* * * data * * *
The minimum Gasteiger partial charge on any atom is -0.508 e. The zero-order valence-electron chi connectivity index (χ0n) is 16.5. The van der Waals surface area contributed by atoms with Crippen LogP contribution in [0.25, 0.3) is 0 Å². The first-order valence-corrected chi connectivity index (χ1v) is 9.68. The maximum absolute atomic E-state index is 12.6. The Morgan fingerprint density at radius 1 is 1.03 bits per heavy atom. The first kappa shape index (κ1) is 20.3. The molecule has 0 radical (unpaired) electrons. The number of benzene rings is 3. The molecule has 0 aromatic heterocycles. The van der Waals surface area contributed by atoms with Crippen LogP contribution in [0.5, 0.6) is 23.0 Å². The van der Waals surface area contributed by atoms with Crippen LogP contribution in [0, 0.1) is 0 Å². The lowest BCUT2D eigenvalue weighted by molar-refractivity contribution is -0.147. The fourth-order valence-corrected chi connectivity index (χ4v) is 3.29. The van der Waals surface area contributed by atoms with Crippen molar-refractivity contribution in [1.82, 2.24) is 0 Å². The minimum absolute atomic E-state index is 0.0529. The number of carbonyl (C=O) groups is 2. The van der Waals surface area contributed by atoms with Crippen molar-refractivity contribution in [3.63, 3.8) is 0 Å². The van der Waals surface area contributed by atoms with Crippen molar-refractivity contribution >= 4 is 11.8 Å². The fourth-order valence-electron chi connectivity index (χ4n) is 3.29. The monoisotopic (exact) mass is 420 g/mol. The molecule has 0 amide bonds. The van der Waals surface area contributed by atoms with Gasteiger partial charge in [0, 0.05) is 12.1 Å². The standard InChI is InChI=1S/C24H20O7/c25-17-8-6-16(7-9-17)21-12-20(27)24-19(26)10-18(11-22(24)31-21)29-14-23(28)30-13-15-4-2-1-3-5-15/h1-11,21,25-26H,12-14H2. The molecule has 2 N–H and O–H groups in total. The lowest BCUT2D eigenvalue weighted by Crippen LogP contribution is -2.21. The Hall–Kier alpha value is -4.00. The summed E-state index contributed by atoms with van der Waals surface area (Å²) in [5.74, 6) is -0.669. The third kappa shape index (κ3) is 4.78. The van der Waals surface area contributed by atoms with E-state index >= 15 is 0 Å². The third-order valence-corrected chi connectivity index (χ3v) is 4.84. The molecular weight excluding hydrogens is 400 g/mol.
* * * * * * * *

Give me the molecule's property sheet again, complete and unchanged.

The minimum Gasteiger partial charge on any atom is -0.508 e. The zero-order valence-electron chi connectivity index (χ0n) is 16.5. The van der Waals surface area contributed by atoms with Crippen LogP contribution in [0.25, 0.3) is 0 Å². The first-order valence-corrected chi connectivity index (χ1v) is 9.68. The maximum absolute atomic E-state index is 12.6. The Morgan fingerprint density at radius 1 is 1.03 bits per heavy atom. The first kappa shape index (κ1) is 20.3. The molecule has 0 radical (unpaired) electrons. The number of benzene rings is 3. The molecule has 0 aromatic heterocycles. The van der Waals surface area contributed by atoms with Crippen LogP contribution in [0.5, 0.6) is 23.0 Å². The van der Waals surface area contributed by atoms with Crippen LogP contribution in [0, 0.1) is 0 Å². The lowest BCUT2D eigenvalue weighted by molar-refractivity contribution is -0.147. The fourth-order valence-corrected chi connectivity index (χ4v) is 3.29. The van der Waals surface area contributed by atoms with Crippen molar-refractivity contribution in [1.82, 2.24) is 0 Å². The minimum absolute atomic E-state index is 0.0529. The number of carbonyl (C=O) groups is 2. The van der Waals surface area contributed by atoms with Crippen molar-refractivity contribution in [3.63, 3.8) is 0 Å². The van der Waals surface area contributed by atoms with Crippen molar-refractivity contribution >= 4 is 11.8 Å². The fourth-order valence-electron chi connectivity index (χ4n) is 3.29. The monoisotopic (exact) mass is 420 g/mol. The molecule has 0 amide bonds. The van der Waals surface area contributed by atoms with Gasteiger partial charge in [0, 0.05) is 12.1 Å². The standard InChI is InChI=1S/C24H20O7/c25-17-8-6-16(7-9-17)21-12-20(27)24-19(26)10-18(11-22(24)31-21)29-14-23(28)30-13-15-4-2-1-3-5-15/h1-11,21,25-26H,12-14H2. The molecule has 2 N–H and O–H groups in total. The lowest BCUT2D eigenvalue weighted by Crippen LogP contribution is -2.21. The Hall–Kier alpha value is -4.00. The summed E-state index contributed by atoms with van der Waals surface area (Å²) in [5.74, 6) is -0.669. The third kappa shape index (κ3) is 4.78. The van der Waals surface area contributed by atoms with E-state index >= 15 is 0 Å². The third-order valence-corrected chi connectivity index (χ3v) is 4.84. The molecular weight excluding hydrogens is 400 g/mol.